Laurie Hoefling of the Diocese of Davenport asked on May 7, 2010:

“What kind of leadership would be most appropriate for parish council leadership?”

Mark F. Fischer replied:

The question about leadership is tricky because it is not always clear who leads in the parish pastoral council. To be sure, we correctly say that the pastor consults the council. He asks it to share in the pastoral apostolate by investigating some aspect of parish life, reflecting on it, and recommending the council’s conclusions. In that way the council fulfills the mandate of Vatican II’s Decree on Bishops (at no. 27).

But in the work of investigating, reflecting, and recommending conclusions, councillors may well take the lead. That illustrates the complexity of pastoral leadership. The Church envisions the pastor as the good shepherd of John’s gospel. Pope John Paul II, in his 1992 work entitled “I Will Give You Shepherds,” described pastoral leadership as a munus regendi or “gift of leadership.” He said:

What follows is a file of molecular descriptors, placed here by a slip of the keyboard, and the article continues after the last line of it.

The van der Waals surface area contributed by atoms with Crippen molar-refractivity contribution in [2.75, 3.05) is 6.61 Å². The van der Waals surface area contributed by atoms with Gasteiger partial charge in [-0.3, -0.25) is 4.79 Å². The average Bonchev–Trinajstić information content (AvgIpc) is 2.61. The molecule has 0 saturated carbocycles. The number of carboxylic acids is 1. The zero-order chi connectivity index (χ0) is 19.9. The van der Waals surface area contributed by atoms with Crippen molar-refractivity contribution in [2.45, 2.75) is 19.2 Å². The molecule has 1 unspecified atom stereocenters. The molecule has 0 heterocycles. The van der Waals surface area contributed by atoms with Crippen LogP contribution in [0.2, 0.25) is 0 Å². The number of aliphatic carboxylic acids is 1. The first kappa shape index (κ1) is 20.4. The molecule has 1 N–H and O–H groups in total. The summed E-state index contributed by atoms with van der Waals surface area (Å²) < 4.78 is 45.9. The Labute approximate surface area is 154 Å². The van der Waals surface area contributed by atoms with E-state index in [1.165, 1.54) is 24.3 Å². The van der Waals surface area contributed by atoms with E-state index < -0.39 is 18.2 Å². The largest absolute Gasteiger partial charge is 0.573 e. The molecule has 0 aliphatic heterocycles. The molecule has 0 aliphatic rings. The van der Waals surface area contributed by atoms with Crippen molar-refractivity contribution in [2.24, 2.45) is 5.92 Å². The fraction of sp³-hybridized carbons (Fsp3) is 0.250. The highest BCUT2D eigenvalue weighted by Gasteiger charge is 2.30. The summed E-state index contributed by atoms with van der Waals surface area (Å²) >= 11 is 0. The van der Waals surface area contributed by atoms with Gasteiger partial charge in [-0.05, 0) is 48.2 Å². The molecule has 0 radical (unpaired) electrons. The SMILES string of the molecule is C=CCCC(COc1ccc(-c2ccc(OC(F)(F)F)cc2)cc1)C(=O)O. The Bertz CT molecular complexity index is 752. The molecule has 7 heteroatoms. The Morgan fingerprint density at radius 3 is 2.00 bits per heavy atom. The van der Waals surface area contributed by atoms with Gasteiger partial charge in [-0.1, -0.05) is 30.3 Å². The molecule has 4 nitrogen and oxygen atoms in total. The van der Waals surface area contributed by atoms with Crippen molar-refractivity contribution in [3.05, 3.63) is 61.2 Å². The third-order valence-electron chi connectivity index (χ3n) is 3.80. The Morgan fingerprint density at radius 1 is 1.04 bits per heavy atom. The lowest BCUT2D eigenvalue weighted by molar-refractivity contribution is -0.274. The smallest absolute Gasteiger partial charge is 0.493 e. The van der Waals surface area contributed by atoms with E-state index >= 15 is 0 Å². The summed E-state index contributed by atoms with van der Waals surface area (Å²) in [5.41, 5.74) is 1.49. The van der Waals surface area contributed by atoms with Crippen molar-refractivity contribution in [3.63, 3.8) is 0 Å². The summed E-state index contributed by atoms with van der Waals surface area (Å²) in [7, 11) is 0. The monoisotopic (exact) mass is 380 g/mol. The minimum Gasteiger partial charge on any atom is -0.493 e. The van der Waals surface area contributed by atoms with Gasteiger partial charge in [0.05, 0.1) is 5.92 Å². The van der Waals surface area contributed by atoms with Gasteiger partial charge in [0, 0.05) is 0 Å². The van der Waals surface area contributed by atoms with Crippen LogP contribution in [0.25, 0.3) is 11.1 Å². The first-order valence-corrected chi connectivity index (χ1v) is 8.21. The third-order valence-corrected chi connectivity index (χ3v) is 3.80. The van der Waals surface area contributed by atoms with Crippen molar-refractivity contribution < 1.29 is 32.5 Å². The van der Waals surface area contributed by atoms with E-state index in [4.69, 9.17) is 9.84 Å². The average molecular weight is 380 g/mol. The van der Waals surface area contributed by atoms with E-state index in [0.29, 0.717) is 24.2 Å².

This munus regendi represents a very delicate and complex duty which, in addition to the attention which must be given to a variety of persons and their vocations, also involves the ability to cordinate al the gifts and charisms which the Spirit inspires in the community, to discern them and to put them to good use for the upbuilding of the Church in constant union with the Bishops. (no. 26)

This description of the pastor’s role, with its emphasis on calling for the gifts and charisms of parishioners, indirectly echoes the concept of “servant leadership” first proposed in 1970 by Robert K. Greenleaf. A new book by Dan R. Ebener, Servant Leadership Models for your Parish, testifies to its continued relevance.

To sum up, the best kind of leadership for the pastoral council is leadership that enables the council to do what the Church intends councils to do — namely, to study a matter, consider it thoroughly, and recommend the council’s conclusions to the pastor. Whoever serves that purpose is a servant leader who stands in the tradition of the good shepherd.